10 Ways Accountants Can Help Themselves When Their Business Is Slow

Nov 7th 2014
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When business is slow, don't blame the economy. While effects of the Great Recession still hang over us, slow spells can happen any time for a variety of reasons. Don't take a vacation. Don't think you'll just wait it out. And don't get into bed with a quart of ice cream. If you're serious about business development, there are things you have to get yourself to do:

  1. Get yourself in a positive frame of mind. Things will be as bad as you may think they are if you are not in a positive frame of mind. You will convey whatever your state of mind is, so work on yourself first.
  1. On a slow day, make a list of people—clients, prospects, referral sources—and start calling as many as you can. Do this even if it's around holiday time. Other people may be facing slow times too and have time to talk. Get together in person if possible. Convey an upbeat impression and the sense that business is good. Inquire about their business and needs. See if there is a way you can help (billable or not). Give some examples of what you have done for others. Say you always appreciate referrals or introductions.
  1. Toss around ideas with people who are your sources of inspiration. Misery may love company, but more success comes from surrounding yourself with energizing and inspiring people.
  1. If the slow spell persists for some time, keep up your contacts and your spirits—isolation is depressing. Don't sell too hard. If you talk to enough people, you will come up with new prospects and new ideas. If they like and respect you, people will appreciate your calls. Don't be discouraged if they are busy and unreachable at first.
  1. Analyze why times are slow, and don't be too quick to blame it on things you can do nothing about. To a large extent, you are in control if you want to be. Greater effort and doing things a bit differently can help.
  1. Be flexible. Make sure your skills/product/services are what people want to buy now and the way they want to buy. Is there some other market segment to market to? Is there a related service you can couple with what you do to make it more useful and appealing? Could you possibly be more successful trying to sell your services in smaller pieces to get a foot in the door? Bundle or unbundle.
  1. Think of ways to increase the value of your services to your clients. What extras can you add? Can you make introductions for them? How can you help make them more successful?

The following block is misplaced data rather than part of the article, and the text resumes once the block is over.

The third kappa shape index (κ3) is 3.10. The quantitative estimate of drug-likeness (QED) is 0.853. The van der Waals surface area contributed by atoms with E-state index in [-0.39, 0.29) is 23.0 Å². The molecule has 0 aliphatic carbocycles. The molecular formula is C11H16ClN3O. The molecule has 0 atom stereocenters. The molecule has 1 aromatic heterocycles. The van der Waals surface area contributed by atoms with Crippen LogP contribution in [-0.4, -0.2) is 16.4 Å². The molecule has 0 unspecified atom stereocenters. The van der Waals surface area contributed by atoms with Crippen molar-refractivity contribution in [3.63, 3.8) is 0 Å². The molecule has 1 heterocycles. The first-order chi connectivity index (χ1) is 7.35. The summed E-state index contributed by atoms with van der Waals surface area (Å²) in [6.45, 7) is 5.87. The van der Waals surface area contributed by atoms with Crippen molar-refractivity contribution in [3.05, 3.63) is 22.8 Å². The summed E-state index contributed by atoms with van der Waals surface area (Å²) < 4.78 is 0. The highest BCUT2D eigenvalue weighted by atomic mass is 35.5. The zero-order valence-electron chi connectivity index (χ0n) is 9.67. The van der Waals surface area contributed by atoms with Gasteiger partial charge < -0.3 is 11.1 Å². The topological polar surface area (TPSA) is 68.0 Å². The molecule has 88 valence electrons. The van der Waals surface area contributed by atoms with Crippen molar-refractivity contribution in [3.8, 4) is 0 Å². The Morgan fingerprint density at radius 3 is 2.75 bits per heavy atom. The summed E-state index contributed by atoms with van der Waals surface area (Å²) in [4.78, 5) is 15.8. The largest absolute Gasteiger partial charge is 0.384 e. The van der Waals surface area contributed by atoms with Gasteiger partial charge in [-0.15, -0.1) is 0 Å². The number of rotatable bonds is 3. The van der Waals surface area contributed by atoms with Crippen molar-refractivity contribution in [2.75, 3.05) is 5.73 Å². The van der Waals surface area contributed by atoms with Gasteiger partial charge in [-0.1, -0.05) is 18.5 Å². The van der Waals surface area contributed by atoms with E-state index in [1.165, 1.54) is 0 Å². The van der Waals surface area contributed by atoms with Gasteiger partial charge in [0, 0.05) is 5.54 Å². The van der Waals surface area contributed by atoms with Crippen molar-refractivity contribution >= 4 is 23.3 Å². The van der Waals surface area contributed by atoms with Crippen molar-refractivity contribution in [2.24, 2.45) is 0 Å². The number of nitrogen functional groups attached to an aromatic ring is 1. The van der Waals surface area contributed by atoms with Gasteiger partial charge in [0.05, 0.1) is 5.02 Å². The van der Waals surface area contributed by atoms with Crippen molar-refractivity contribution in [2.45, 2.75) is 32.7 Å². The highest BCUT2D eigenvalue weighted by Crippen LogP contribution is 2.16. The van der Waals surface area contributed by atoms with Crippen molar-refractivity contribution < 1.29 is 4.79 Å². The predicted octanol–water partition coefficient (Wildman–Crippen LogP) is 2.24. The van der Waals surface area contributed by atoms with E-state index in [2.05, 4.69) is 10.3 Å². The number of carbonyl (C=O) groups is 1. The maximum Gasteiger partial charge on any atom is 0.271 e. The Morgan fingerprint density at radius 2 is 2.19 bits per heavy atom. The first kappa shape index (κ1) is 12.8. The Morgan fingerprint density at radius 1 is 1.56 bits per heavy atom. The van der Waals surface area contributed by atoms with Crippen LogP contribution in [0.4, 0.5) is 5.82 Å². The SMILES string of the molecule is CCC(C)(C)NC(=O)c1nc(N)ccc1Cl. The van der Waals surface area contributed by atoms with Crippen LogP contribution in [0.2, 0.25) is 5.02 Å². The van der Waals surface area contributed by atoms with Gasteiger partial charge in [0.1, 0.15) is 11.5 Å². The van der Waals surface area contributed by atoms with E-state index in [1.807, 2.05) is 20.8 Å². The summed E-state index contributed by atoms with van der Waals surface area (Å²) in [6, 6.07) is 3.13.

1. Spend time on your clients' premises. You will meet more people that way and have an opportunity to learn their business better, spot problems, and identify needs you can fill.
  1. Whenever you get a chance, talk about the good things others in your firm are doing. It will help them, and they will help you.
  1. Very important: Make it a priority to do these things even when you are busier so you avoid big dips and so people won't assume you are "needy" when you call. It will keep you on their minds for when an opportunity arises.

Phyllis Weiss Haserot helps firms increase profitability and productivity by attracting and retaining clients and employees of different generations, improving the working relations of their multigenerational teams and facilitating knowledge transfer and succession planning. She is president of Practice Development Counsel and a recognized expert on business development and workplace intergenerational challenges, speaker, author and facilitator. She is the author of The Rainmaking Machine and The Marketer's Handbook of Tips & Checklists (both Thomson Reuters). Reach her at [email protected], View her YouTube videos at her Generational GPS channel. © Phyllis Weiss Haserot, 2014. All rights reserved.


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By Virginia Nicols
Jun 25th 2015 20:11 EDT

Phyllis, your item #2, Calling people without a real reason, can be mighty awkward. Maybe combining #6 ("Bundle or unbundle") would give you something interesting and valuable to talk about on that call? Best of all is #10 -- market all the time, whether you need it or not! Good list.

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By Phyllis Weiss Haserot
Jun 25th 2015 20:11 EDT

Thanks for your comment, Virginia.
Yes, calling with no apparent reason in mind can be awkward. That's why you want to have a reason in mind, such as giving some tips from what you have learned or done for another client or project and asking if that is an issue they are dealing with too. If yes, you have tarted a conversation about a need. If not, you can ask what are the problems or issues that most concern them now or in anticipation. That leads you to another conversation.
Be creative: follow in the media, webinars and professional associations what seems to be new or troubling to clients and ask about that. Your calls are to show caring and ask questions that lead to possible new areas of work. Learning to be a good questioner takes some advance thought.
I hope this gives you some ideas and comfort.

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